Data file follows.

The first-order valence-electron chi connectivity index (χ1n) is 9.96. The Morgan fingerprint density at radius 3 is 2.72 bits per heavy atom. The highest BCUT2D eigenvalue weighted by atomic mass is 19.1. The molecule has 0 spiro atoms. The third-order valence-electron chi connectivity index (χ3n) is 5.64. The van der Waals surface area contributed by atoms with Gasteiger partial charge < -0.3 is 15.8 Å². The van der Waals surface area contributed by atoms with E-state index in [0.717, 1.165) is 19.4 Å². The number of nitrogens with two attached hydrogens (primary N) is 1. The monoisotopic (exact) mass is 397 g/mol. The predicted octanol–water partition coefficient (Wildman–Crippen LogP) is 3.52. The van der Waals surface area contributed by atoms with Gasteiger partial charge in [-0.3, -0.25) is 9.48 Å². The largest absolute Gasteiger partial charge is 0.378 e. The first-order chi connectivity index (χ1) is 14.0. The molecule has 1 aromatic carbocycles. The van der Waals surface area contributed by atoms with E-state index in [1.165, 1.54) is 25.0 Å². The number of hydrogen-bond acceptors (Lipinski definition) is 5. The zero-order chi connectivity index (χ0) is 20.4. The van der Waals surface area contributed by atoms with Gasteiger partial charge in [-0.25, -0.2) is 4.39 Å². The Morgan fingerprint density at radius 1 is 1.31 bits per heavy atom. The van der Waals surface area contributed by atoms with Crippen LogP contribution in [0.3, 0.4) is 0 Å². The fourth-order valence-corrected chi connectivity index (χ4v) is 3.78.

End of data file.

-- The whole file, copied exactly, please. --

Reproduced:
The first-order valence-electron chi connectivity index (χ1n) is 9.96. The Morgan fingerprint density at radius 3 is 2.72 bits per heavy atom. The highest BCUT2D eigenvalue weighted by atomic mass is 19.1. The molecule has 0 spiro atoms. The third-order valence-electron chi connectivity index (χ3n) is 5.64. The van der Waals surface area contributed by atoms with Gasteiger partial charge < -0.3 is 15.8 Å². The van der Waals surface area contributed by atoms with E-state index in [0.717, 1.165) is 19.4 Å². The number of nitrogens with two attached hydrogens (primary N) is 1. The monoisotopic (exact) mass is 397 g/mol. The predicted octanol–water partition coefficient (Wildman–Crippen LogP) is 3.52. The van der Waals surface area contributed by atoms with Gasteiger partial charge in [-0.3, -0.25) is 9.48 Å². The largest absolute Gasteiger partial charge is 0.378 e. The first-order chi connectivity index (χ1) is 14.0. The molecule has 1 aromatic carbocycles. The van der Waals surface area contributed by atoms with E-state index in [1.165, 1.54) is 25.0 Å². The number of hydrogen-bond acceptors (Lipinski definition) is 5. The zero-order chi connectivity index (χ0) is 20.4. The van der Waals surface area contributed by atoms with Gasteiger partial charge in [-0.25, -0.2) is 4.39 Å². The Morgan fingerprint density at radius 1 is 1.31 bits per heavy atom. The van der Waals surface area contributed by atoms with Crippen LogP contribution in [0.3, 0.4) is 0 Å². The fourth-order valence-corrected chi connectivity index (χ4v) is 3.78.